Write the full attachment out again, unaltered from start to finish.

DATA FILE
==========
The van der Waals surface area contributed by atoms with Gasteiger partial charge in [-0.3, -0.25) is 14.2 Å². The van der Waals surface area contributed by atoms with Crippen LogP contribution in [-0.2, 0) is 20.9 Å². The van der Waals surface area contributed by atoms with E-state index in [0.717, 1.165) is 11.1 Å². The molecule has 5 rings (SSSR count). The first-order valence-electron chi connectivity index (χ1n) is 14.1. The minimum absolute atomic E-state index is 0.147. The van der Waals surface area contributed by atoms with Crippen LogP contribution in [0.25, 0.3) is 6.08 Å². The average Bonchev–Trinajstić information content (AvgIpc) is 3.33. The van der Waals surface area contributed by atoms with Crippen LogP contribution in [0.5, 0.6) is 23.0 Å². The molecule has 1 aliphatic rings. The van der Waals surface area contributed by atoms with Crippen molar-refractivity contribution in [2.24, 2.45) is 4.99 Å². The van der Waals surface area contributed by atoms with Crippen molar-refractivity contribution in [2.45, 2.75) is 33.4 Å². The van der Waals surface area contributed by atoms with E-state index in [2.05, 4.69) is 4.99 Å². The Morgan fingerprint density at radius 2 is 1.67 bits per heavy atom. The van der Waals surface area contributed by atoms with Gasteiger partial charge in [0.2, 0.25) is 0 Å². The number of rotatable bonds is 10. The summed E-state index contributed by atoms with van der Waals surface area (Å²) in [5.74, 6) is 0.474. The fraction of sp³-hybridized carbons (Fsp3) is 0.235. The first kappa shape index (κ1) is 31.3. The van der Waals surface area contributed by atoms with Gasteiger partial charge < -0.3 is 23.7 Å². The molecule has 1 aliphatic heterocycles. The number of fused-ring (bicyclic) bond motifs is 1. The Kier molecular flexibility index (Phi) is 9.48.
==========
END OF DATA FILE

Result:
The van der Waals surface area contributed by atoms with Gasteiger partial charge in [-0.3, -0.25) is 14.2 Å². The van der Waals surface area contributed by atoms with Crippen LogP contribution in [-0.2, 0) is 20.9 Å². The van der Waals surface area contributed by atoms with E-state index in [0.717, 1.165) is 11.1 Å². The molecule has 5 rings (SSSR count). The first-order valence-electron chi connectivity index (χ1n) is 14.1. The minimum absolute atomic E-state index is 0.147. The van der Waals surface area contributed by atoms with Crippen LogP contribution in [0.25, 0.3) is 6.08 Å². The average Bonchev–Trinajstić information content (AvgIpc) is 3.33. The van der Waals surface area contributed by atoms with Crippen LogP contribution in [0.5, 0.6) is 23.0 Å². The molecule has 1 aliphatic rings. The van der Waals surface area contributed by atoms with Crippen molar-refractivity contribution in [2.24, 2.45) is 4.99 Å². The van der Waals surface area contributed by atoms with Crippen molar-refractivity contribution in [2.45, 2.75) is 33.4 Å². The van der Waals surface area contributed by atoms with E-state index in [2.05, 4.69) is 4.99 Å². The Morgan fingerprint density at radius 2 is 1.67 bits per heavy atom. The van der Waals surface area contributed by atoms with Gasteiger partial charge in [0.2, 0.25) is 0 Å². The number of rotatable bonds is 10. The summed E-state index contributed by atoms with van der Waals surface area (Å²) in [5.74, 6) is 0.474. The fraction of sp³-hybridized carbons (Fsp3) is 0.235. The first kappa shape index (κ1) is 31.3. The van der Waals surface area contributed by atoms with Gasteiger partial charge < -0.3 is 23.7 Å². The molecule has 1 aliphatic heterocycles. The number of fused-ring (bicyclic) bond motifs is 1. The Kier molecular flexibility index (Phi) is 9.48.